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Editor’s Note: This guest post was authored by Alexandra Fielden, policy coordinator for Dispensers for Safe Water at Innovations for Poverty Action (IPA). In it, she discusses the benefits of IPA’s Chlorine Dispenser System, an innovative water treatment solution, and how the system has been implemented in villages in western Kenya. (Names have been changed to protect the identity of the individuals involved.)

Caroline, the dispenser promoter in Laban Springs, shows a community member how to use the chlorine dispenser. Credit: Jonathan Kalan

Caroline, the dispenser promoter in Laban Springs, shows a community member how to use the chlorine dispenser. Credit: Jonathan Kalan

Following the death of her daughter, Adimu was left to take care of her HIV-positive granddaughter, Tabia. 

HIV has severely weakened Tabia’s immune system, making her especially vulnerable to waterborne diseases. “She would always need to go to the hospital,” says Adimu, “due to her weak immunity, she suffered from diarrhea regularly.” Visits to the local clinic to treat Tabia’s diarrhea were costly, uncomfortable, and time-consuming. 

But since IPA’s Chlorine Dispenser System was set up in her community in Khasolo, western Kenya, Tabia has experienced far fewer cases of diarrhea and she is doing extremely well in school. “Chlorine has improved my granddaughter’s health since she no longer suffers from diarrhea,” says Adimu, with a smile.

In poor rural areas where constructing piped water systems are prohibitively expensive, the government and donor response has generally been to fund new water sources such as wells or boreholes.  

However, this approach fails to ensure the safety of water during transportation and storage at the home. Because of unhygienic water collection behaviors and unsafe storage practices, re-contamination presents a major challenge in many settings. A study in western Kenya showed that spring protection led to a 66 percent reduction in fecal contamination at the water source, but the reductions were only 24 percent in water stored in people’s homes. 

One inexpensive, safe, and effective option to improve water quality while protecting against re-contamination is to treat water with chlorine using IPA’s innovative Chlorine Dispenser System.

Installed at a communal water source, users simply turn a valve on the dispenser to release a metered dose of chlorine into their jerricans, which they then fill with water as usual. The chlorine mixes with the water and kills the germs that cause many diarrheal diseases. The chlorine provides protection from recontamination for up to 48 hours, and achieves an average diarrhea reduction of 41 percent.

Five-and-a-half miles northeast of Adimu and Tabia’s village lies Laban Springs, another community with access to the Chlorine Dispenser System. Here, Caroline explains that “the dispenser is easy to use, and being next to the water source reminds you to use it.” To encourage adoption, IPA partners with community volunteers, like Caroline, who serve as “dispenser promoters.” They work to educate the community about the dangers of contaminated water, to encourage use of the technology, and to ensure that a consistent supply of chlorine is available.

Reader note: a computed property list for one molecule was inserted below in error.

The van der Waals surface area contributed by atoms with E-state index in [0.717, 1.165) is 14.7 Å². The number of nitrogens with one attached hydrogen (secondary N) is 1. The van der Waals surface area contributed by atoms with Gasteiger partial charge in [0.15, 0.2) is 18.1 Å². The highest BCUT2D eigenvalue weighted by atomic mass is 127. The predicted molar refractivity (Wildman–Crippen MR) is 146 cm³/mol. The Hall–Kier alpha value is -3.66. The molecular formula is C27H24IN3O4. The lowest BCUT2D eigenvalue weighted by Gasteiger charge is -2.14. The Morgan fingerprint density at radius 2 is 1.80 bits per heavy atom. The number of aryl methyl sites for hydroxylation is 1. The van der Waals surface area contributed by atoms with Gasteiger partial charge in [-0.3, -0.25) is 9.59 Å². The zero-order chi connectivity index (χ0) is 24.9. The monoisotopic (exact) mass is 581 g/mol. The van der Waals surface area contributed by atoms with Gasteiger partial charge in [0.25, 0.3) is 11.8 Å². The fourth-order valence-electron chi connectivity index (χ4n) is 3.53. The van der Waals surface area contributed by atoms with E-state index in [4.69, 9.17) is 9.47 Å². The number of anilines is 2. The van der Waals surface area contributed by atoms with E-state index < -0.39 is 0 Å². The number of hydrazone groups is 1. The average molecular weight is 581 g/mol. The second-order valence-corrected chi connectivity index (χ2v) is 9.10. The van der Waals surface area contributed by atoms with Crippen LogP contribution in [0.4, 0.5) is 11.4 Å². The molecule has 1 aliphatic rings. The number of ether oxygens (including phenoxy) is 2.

Results from a randomized trial in western Kenya documented that the CDS increases chlorine use six-fold compared to the existing approach of selling small bottles of chlorine through retail outlets. In target communities, preliminary studies showed that 50-61 percent of households had sustained detectable chlorine levels in household drinking water during unannounced visits over 3 years after CDS implementation, compared to 6-14 percent with access to the standard retail model. 

A majority of the funding for CDS programs to date has been provided by the Bill & Melinda Gates Foundation. In addition, some early funding commitments were made by local governments in Kenya, the Kenyan Ministry of Education, and a Kenyan water services board for CDS pilot projects. The World Bank, the Japan International Cooperation Agency, the International Initiative for Impact Evaluation, as well as private foundations and individuals, have also contributed to start-up costs of the program.

Over the last several years, Dispensers for Safe Water (DSW) has been working in close collaboration with national ministries and local governments, as well as non-governmental organizations, to implement its programs in Kenya. Together, DSW and its partners have installed enough dispensers to provide access to safe water for more than 400,000 people across western Kenya.

DSW conducts regular spot checks to monitor the condition of the dispenser and its source, and to test that the dispenser is stocked with chlorine at the correct concentration and quality. In addition, the selection of responsible dispenser promoters and set-up of a local “hotline” for communities to report issues ensure that problems with the dispenser hardware are rapidly identified and remedied. 

In 2012, DSW will continue to work with its partners to expand dispenser coverage; to pilot dispensers in other high-priority regions of Kenya; and to explore new areas where dispensers could lead to a significant reduction in diarrheal disease rates.  

DSW also works in Haiti, Somalia, India, Bangladesh, Swaziland, and Uganda, and continues to explore the possibilities for piloting and scaling up dispensers in a number of target countries in sub-Saharan Africa. DSW aims to provide access to safe water for millions of people like Adimu, Tabia, and Caroline through the innovative Chlorine Dispenser System, a Proven Impact Initiative at IPA. To find out more, contact Dispensers for Safe Water: safewater@poverty-action.org.

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